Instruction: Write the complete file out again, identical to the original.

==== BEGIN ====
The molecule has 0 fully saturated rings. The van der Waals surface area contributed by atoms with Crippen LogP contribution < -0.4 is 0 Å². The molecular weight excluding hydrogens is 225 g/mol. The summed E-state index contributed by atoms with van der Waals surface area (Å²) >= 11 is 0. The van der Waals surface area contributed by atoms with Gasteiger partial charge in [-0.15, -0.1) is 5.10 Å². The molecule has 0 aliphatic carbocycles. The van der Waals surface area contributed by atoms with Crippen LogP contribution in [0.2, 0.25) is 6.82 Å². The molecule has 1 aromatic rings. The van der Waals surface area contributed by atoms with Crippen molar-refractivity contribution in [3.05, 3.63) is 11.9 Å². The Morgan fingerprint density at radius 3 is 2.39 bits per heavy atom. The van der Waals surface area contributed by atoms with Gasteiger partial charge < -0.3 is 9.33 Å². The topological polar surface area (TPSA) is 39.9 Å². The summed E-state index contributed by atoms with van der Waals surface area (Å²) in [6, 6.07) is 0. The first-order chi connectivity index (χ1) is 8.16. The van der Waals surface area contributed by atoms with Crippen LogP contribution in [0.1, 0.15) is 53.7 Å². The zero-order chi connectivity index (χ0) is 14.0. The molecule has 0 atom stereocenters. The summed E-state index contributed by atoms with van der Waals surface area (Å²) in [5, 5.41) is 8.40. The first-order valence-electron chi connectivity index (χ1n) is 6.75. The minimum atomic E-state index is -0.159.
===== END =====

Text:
The molecule has 0 fully saturated rings. The van der Waals surface area contributed by atoms with Crippen LogP contribution < -0.4 is 0 Å². The molecular weight excluding hydrogens is 225 g/mol. The summed E-state index contributed by atoms with van der Waals surface area (Å²) >= 11 is 0. The van der Waals surface area contributed by atoms with Gasteiger partial charge in [-0.15, -0.1) is 5.10 Å². The molecule has 0 aliphatic carbocycles. The van der Waals surface area contributed by atoms with Crippen LogP contribution in [0.2, 0.25) is 6.82 Å². The molecule has 1 aromatic rings. The van der Waals surface area contributed by atoms with Crippen molar-refractivity contribution in [3.05, 3.63) is 11.9 Å². The Morgan fingerprint density at radius 3 is 2.39 bits per heavy atom. The van der Waals surface area contributed by atoms with Gasteiger partial charge < -0.3 is 9.33 Å². The topological polar surface area (TPSA) is 39.9 Å². The summed E-state index contributed by atoms with van der Waals surface area (Å²) in [6, 6.07) is 0. The first-order chi connectivity index (χ1) is 8.16. The van der Waals surface area contributed by atoms with Crippen LogP contribution in [0.1, 0.15) is 53.7 Å². The zero-order chi connectivity index (χ0) is 14.0. The molecule has 0 atom stereocenters. The summed E-state index contributed by atoms with van der Waals surface area (Å²) in [5, 5.41) is 8.40. The first-order valence-electron chi connectivity index (χ1n) is 6.75. The minimum atomic E-state index is -0.159.